Tuesday, December 4, 2012

Stotting Part Two

The over cuff is longer than the under cuff, but has about the same diameter. That means it needs to be stretched, and the under cuff compressed to sew it on. Here it is with the edges of the short sides stitched together. Press the puckers out of the seam, and turn it inside out.

Now pull the over cuff, convex-side first, over the under cuff. The under cuff will curl and resist--scrunch it up so 1/8" of over cuff shows equally around the back edge of the under cuff. Match the over cuff seam to the bottom sleeve seam as shown. Use lots of pins and stretch the over cuff while stitching. The mouth of the over cuff should stick WAY past the sleeve opening.

Turn the entire sleeve inside out. Keep pulling until the cuff pops out as shown. Once it is evenly pulled out all the way around, the free edge of the over cuff can be sewn to the sleeve as shown. I'm using my hand to pull it tight.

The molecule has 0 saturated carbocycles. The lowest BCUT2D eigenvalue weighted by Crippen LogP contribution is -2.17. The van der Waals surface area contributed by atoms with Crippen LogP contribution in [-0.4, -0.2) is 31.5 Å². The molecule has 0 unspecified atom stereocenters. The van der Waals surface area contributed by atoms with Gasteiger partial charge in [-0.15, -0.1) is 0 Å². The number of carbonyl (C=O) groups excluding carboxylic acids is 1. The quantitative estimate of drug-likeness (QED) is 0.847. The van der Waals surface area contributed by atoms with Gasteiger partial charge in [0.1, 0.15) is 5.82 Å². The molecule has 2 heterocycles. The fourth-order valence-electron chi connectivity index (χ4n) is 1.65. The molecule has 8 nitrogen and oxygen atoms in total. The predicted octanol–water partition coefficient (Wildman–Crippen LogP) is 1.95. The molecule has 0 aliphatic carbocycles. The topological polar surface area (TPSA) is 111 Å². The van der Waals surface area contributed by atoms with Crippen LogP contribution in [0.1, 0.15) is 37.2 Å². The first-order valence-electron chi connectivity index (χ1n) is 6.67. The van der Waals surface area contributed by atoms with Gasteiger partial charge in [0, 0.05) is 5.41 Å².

Now look up inside the cuff, there is a crease previously ironed into the under cuff. Mark the crease with pins all the way around the outside.

CAREFULLY, turn the sleeve and cuff right side out. Pins mark exactly where the finished cuff folds back over the sleeve. Fold, pull the pins out, and iron with lots of steam. One down, one to go.The reduced seam bulk makes a huge difference. Time to add button holes, tape, and buttons.

Oh yeah, and if you accidentally have the sleeve twisted in your lap while you are measuring for buttonholes, and you carefully mark, outline, cut, and whip over a button hole on the INSIDE of the cuff (where it shouldn't be) It is pretty easy to sew the button hole edges closed again after all the stotting practice!